Flexing balls, six blades, vibrating motors, aloe lubricating strips, contoured edges — all design choices the mass-market shaving corporations have been making lately. Since the early 1970’s, safety razors have been abandoned by the big companies in favor of multi-blade , “technology infused” disposables.
Recently, the major shaving industry has been floundering as margins become almost as narrow as the blades they cram into those molded plastic heads. The major companies, such as Proctor & Gamble (parent company of Gillette) and Energizer (parent company of Schick), have placed the blame on trends and style fads — namely, “The Hipster.” It’s the reasoning of the major players that the increased love for facial fur has decreased the demand for their products. It’s an interesting ideology, for sure, but I’m fairly certain it’s completely incorrect.
I’m going to focus on another industry for a moment, in particular, fast food. McDonald’s, a company so large it’s often referred to as an economy of in and of itself, is in a serious bind. Store sales are down 3.7%. This trend has been going on for years now. Many economists have speculated as to why McDonald’s is falling behind the profitability pack, and it’s not really hard to see why — Millennials.
Millennials are a threat to McDonalds business model, designed around the efficiency of pre-designed food items. There’s little room for customization in their products — ask for a “Frappe” with skim milk and see what your answer is. This is a bit of a turn-off to the millennial generation, who is willing to pay more and wait longer for a more quality, personal, healthier product.
Millennials aren’t fans of one-size-fits-all designs. They don’t listen to a complete album; they make playlists of their favorite songs. They don’t eat pre-designed food; they build their own burritos at Chipotle, and customize their coffee at Starbucks. Millennials don’t buy outfits off a mannequin in a department store; they visit multiple stores and piecemeal their favorite outfits together. They don’t want to use the same canned shave gel as their neighbor. Millennials are the generation of personalization and customization.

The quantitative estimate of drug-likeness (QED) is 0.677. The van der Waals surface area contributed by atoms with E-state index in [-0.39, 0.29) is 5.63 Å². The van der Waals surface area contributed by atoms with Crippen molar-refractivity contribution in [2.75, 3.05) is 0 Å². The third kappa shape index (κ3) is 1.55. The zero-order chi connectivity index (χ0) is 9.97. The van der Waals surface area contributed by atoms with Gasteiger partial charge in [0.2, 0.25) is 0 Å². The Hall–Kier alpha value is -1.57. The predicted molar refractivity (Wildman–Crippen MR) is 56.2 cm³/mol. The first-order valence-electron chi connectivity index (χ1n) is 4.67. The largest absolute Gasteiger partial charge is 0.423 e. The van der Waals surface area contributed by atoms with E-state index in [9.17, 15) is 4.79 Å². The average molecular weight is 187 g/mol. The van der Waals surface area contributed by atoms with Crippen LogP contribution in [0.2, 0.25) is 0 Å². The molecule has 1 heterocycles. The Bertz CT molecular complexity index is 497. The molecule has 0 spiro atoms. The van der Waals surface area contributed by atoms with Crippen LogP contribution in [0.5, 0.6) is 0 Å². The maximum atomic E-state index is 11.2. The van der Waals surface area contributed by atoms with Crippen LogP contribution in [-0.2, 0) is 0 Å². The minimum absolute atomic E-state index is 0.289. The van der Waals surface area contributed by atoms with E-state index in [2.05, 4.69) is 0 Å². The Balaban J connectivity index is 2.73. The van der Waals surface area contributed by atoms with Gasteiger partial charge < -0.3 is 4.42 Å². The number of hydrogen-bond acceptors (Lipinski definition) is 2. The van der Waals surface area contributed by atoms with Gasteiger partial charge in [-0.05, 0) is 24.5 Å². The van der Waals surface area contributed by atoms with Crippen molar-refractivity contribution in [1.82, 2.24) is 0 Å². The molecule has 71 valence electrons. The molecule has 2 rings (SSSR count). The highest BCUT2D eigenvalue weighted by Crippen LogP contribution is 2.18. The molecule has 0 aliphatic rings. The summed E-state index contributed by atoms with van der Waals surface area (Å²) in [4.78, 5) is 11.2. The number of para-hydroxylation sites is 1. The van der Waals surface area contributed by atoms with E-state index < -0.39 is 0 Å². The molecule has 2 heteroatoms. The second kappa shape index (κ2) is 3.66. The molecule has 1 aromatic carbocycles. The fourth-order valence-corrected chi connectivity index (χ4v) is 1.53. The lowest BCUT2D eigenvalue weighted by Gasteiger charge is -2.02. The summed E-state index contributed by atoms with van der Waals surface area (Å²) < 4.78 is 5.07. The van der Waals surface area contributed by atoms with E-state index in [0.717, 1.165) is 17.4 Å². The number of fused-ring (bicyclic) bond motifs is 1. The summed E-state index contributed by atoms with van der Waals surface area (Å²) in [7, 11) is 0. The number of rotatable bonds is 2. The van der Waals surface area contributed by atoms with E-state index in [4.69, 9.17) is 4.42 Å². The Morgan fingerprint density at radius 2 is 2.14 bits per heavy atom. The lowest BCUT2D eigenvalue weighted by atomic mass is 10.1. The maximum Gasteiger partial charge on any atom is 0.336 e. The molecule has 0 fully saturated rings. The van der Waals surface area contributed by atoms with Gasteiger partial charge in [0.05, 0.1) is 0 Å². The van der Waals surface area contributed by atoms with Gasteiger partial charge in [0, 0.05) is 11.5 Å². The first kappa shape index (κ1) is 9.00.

Like McDonalds, Proctor & Gamble, Schick, and even Bic, have been focused on the “one shoe fits all” idea of manufacturing and design. Their options for razors are relatively limited, and their shave accouterments, are also just as limited. Walk into your local big-box and you’ll find about four to five razor options, and three to four accoutrements options from any shave manufacturer. This is a relatively small selection, and doesn’t offer a lot of room for Millennials to express their individuality, and their preference for customization.
In the realm of wet shaving, the options are endless. Artisan soaps, vegan, tallow, blades, razors, pre-shaves, aftershaves, balms, cold, hot — the options are a veritable smorgasbord of possibilities and combinations. Just as important, however, is cost. Millennials are willing to pay more for a quality product, ergo Starbucks, Chipotle, and Panera. They’re more likely to become brand-loyal, however, if the products are of higher quality without the price.
Millennials are more likely to research a product than previous generations. They like to read reviews and look for “stars.” They’re less likely to make impulse buys, and more likely to focus on “all-natural” and “organic” factors. Millennials look for small companies with social and ecological responsibilities. This makes wet shaving significantly more attractive to the millennial population than purchasing chemical infused goop and plastic based razors from multi-million dollar conglomerates.
Wet shaving is also a time for personal relaxation and self focus. It’s regarded as a “manly” way to shave, with the realistic undertones of the (now dying-and-soon-to-be-dead) “metrosexual” movement that occurred over the past few decades. Holding a chrome razor to your throat is masculine, while the art of the pre-shave, lather, grain passes, and post shave provide a clean and personal experience. It harkens images of early twentieth century culture, when men were perceived to be more masculine. It also allows a pleasurable time to slow down in todays every increasing demand for time.
While the facial hair has made a comeback, Gillette would be smart to look back to its roots. They’re the company that started it all, and if their market research were any indication, they’d probably make a buck or two on the designs of yesteryear. The lack of profitability could have more to do with changing trends on the consumer mindset and demographic than just the growth of facial hair.
In the mean time, I’ll take the comfort of wet shaving knowing my money is being well spent (and less of it at that). I like supporting small companies, such as HTGAM, Stirling, Tiki Bar Soap, and so many others. I like the natural aspect of chemical-free shaving. I like the choice and diversity. I like the moment to slow down and relax, focusing on my personal taste and preference. Then again, I am a millennial.
Andrew Barton Located in Central Florida, Andrew works as a fireworks technician for the largest vacation resort in the world. He’s also a student pilot, working towards his commercial license. When he’s not working or flying, he’s advocating Wet Shaving to his friends and colleagues, promoting the revolution back to yesteryear’s facial fur management.